Do you know how to prepare for meditation? We’ve all been told to ground ourselves, but have you ever thought about what that actually means?
“Feel your roots grow into the ground.”
“Feel heavy in your pelvis.”
“Sink into the support beneath your body.”
All of these instructions make sense—sorta.
Grounding is a basic and common instruction when you start a meditation practice but for many people—especially scientific people–it’s meaningless.
After all, whether or not you feel “grounded,” the laws of gravity make sure you are in contact with the earth. There isn’t more or less gravity depending on how you feel that day.
So what is grounding and why is it so important?
Grounding prepares you for meditation
Grounding is a metaphoric term for calming your mind and becoming aware of the present moment. It can be divided into 2 broad categories—connecting yourself to the earth and connecting yourself with your body. In either case, using practical techniques and visualizations to make these connections helps prepare yourself for meditation.
Typically, connecting yourself to the earth means that you become aware of the force of gravity on your body—the downward pull which keeps you from flying into space. You are literally grounded.
Common instructions to connect with the earth are:
- Notice any imbalances of the weight of your body left to right, front to back and make them even. If you are tilted in one direction, if feels like you’re falling over. Balancing your body makes your base broad and even; it feels steadier.
- Release any hardness in your muscles so that the tissues of your body are soft and fold to the surface beneath them. Hard muscles prevent your body from fully contacting its support. And because they are so tense, they give little feedback about the surface below. Softening your muscles creates a fuller base and gives the sensation of being planted.
- Release your psoas to make sitting upright easy and comfortable. This instruction is common in yoga meditation sessions. In many people, the psoas is tight and can cause a “gripping” feeling, as if you need to hold yourself upright. By releasing the psoas, sitting feels easier. It gives the sensation that the earth is supporting you instead of your muscles.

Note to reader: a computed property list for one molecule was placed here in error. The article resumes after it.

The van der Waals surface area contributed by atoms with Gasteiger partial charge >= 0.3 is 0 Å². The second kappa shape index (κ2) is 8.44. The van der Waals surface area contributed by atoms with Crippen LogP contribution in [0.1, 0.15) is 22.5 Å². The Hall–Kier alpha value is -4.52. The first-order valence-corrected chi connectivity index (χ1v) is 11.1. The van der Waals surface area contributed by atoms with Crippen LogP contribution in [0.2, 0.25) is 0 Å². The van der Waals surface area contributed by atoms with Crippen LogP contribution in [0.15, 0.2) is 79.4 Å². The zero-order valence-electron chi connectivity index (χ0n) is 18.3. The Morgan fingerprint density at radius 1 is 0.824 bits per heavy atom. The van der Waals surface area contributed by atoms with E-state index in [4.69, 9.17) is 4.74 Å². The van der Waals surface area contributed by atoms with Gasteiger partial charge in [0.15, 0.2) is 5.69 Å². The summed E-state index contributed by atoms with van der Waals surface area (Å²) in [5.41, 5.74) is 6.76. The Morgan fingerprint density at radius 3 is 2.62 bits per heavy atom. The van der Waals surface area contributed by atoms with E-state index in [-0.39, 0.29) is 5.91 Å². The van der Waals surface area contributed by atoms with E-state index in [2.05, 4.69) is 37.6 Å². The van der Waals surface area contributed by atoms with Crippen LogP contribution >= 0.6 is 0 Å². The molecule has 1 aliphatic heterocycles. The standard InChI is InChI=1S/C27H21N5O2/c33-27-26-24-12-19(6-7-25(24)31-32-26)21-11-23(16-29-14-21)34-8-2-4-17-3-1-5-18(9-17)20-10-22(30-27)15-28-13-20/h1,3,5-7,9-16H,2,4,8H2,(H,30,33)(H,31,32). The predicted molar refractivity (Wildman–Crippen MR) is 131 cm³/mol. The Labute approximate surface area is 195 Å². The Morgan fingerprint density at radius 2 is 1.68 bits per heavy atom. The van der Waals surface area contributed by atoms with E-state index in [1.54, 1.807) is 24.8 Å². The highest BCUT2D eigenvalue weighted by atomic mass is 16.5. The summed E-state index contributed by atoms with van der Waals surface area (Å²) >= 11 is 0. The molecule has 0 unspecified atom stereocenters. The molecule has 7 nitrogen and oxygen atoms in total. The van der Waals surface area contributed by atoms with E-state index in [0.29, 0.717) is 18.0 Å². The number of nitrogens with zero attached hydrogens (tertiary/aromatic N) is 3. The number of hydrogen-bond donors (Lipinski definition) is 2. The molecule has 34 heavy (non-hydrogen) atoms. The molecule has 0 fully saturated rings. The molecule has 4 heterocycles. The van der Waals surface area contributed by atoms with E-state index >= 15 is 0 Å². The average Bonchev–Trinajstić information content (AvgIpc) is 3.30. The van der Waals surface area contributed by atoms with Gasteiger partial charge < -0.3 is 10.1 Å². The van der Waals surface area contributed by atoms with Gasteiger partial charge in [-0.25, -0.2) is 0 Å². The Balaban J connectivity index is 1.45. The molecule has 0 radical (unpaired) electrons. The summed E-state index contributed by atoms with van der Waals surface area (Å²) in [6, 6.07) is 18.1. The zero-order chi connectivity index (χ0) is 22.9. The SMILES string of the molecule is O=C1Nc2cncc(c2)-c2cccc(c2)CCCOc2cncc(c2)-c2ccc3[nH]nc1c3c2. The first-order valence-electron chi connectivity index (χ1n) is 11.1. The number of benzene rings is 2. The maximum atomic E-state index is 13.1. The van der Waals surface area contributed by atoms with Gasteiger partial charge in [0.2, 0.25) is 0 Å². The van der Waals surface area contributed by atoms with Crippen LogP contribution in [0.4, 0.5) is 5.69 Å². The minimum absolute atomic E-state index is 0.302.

- Visualize roots growing into the earth. This creates an energetic connection with the earth, especially important to people who are oriented to energetics.
The second category of grounding is to connect to your body—to become embodied.
When you live in your thoughts, you are rarely in the present moment. Thoughts take you to the past or the future. They make your airy.
Your body is very different because it lives in the present. It can only experience sensations that are happening at this moment. For example, your mind can imagine a past or future smell but your body can only smell something that exists now.
Because your body lives in the present, becoming aware of your body connects you with the present. This is very soothing to the nervous system. It calms your mind and makes meditating easier. Common instructions to connect with your body include:
- Become aware of your feet, pelvis, or back.
- Notice the sensations of your body.
- Become aware of your breath.
So by grounding yourself, you make your posture easier, calm your nervous system, and come into the present moment—3 ingredients that make your meditation much easier.
9 Ways to Ground Yourself
There are many different grounding instructions, depending on the type of meditation you are doing. If you want to experiment with grounding, these are good ways to begin. Pick an instruction from the list and follow it for 3 – 5 minutes at the start of your practice.
- Bring awareness to the lower body – the pelvis or feet
- Bring awareness to the back of the body
- Focus on your exhalation
- Notice the sensations of support beneath body–the ground, cushion, or chair
- Notice sensations in your body—what you smell, hear, feel, taste, or see
- Visualize roots growing from the base of your body into the earth
- Feel energy spirals moving down your spine into the core of the earth
- Become aware of the heaviness of the base of your body and from that, feel the lift of the spine upward
- Chant from your belly, using deep, vibrating sounds
In any meditation practice, it’s helpful to have tools that make it easier. Plopping yourself on the cushion means that you might struggle to begin meditating, or if you have already started, struggle to continue. But by taking a moment to ground yourself, to prepare yourself for your practice, your body and mind are primed. You’ll struggle less and your practice will go more smoothly.
If you enjoyed this post, you’ll love Julia’s article The Stressed Out Meditator’s Guide To Meditation